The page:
Conversions in Public Relations WorkBy James Crawford

Why don’t PR folks understand what ‘conversion’ really means?

For too long, measurement has been the ‘elephant in the room’ of the PR industry.

Too many PR people simply can’t measure their work — and that’s not good.

Even in 2014, there are still people in the industry who use advertising equivalent value (AVE) as a measurement metric.

AVE has has been widely derided and there are much better metrics available.

In Europe, the Barcelona Principles effectively killed AVE, but people still hang onto it.

Don’t Be Afraid of Analytics

At PR Agency One, everyone gets their hands dirty with analytics.

It takes years of practice, so I encourage all members of staff to explore the agency’s Google Analytics account. It’s pretty difficult to break it, and all they lose is a bit of time. Some of them take to it like a duck to water, while others hate analytics.

It takes all sorts of personality types to run a PR business, so work with a coalition of the willing to make sure measurement works for you and your clients.

Beware the False Metrics

I often see PR practitioners who have tried to grasp digital metrics, only to get sucked in by vanity metrics.

Numbers of followers or ‘likes’ are often used to present the effectiveness of a digital campaign. This data might make pretty graphs and charts, but often bear no relation to a company’s bottom line.

When I read PR case studies or award submissions, I often see unique visits sent to a website listed as a conversion metric. While this is an important step forward, I feel this is a soft metric.

For example, I have sent tens of thousands of users to websites from sites such as Reddit, occasionally crashing clients’ sites. Despite sending so many unique users, there weren’t any conversions. For goals and conversions to be king, you need to be able to measure them.

Measuring Conversions and Goals

Google Analytics is a great place to start. Too many PR practitioners still can’t sign into the software, let alone place the tracking code on a website.

What really matters are conversions, such as goals you set (e.g inquiries) and orders placed.

Goals can be:

  • How many people reach a designated page, such as an order confirmation page or contact form.
  • How many people stay on a site for a specific amount of time.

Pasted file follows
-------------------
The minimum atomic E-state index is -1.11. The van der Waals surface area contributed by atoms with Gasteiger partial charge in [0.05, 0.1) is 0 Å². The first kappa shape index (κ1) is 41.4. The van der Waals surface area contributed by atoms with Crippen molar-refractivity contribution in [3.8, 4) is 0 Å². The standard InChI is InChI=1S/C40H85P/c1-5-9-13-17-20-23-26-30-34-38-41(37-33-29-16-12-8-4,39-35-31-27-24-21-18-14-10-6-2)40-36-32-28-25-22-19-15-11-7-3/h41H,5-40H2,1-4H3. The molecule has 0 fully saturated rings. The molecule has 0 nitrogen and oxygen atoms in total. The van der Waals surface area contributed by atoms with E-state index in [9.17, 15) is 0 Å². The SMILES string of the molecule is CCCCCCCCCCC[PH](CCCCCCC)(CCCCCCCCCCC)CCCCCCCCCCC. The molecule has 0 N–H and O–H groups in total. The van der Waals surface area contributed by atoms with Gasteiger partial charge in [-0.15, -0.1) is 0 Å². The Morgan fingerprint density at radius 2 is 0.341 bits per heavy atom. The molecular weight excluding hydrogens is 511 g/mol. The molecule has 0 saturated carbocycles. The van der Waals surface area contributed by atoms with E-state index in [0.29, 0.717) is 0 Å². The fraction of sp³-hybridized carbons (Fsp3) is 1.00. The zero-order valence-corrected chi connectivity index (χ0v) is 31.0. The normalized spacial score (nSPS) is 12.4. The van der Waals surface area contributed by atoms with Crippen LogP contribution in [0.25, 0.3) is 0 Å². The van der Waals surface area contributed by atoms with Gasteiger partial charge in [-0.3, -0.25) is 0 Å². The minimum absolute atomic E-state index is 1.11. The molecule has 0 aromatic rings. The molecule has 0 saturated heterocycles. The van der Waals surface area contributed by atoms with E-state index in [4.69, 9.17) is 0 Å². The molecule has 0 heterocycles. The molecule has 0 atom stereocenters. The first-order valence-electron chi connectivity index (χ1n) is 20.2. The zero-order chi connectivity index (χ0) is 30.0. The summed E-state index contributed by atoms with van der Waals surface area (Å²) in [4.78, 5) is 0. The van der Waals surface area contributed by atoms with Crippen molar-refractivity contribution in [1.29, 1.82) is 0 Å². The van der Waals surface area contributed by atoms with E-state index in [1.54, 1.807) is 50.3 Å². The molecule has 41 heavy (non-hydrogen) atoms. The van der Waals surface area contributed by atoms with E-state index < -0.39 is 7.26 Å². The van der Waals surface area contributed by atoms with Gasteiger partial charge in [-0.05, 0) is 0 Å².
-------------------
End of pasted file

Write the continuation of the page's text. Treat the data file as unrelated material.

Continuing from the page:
• How many people who have viewed a specific number of pages on a website.
  • How many people have triggered an event, like watching a video.

Conversions can also be tied to sales, and, for e-commerce sites, goals can link time on site with actual transactions.

If you do one thing today, go and read this post by analytics legend Justin Cutroni, about setting up Google Analytics for e-commerce.

When conversion metrics are set up correctly, we can begin to track and attribute activity.

We can start to look at where traffic came from, and determine if it correlates to PR activity.

We can look at what worked and what didn’t.

And we can determine how much revenue came directly from social media and search.

Conversions in the Real World

Don’t forget about dashboards, advanced segments, funnels, regular expression goals, first visit attribution, and a whole new world of big data. It’s enough to make your head spin. To be honest, I need help with some this.

I work with SEOs who are clearly more clued up on analytics than a PR man like me will ever be. Reach out to industry peers and trade knowledge and experience.

Often our clients exist in a multi-channel world where bricks and mortar retail stores are equally important.

The ability to overlay online data with real world sales figures helps to create a very powerful set of metrics. Forget about AVE, Klout scores, and “Like” acquisitions, and set up some real conversion-based metrics.

James Crawford

James Crawford is the managing director of PR Agency One, a leading UK PR consultancy.

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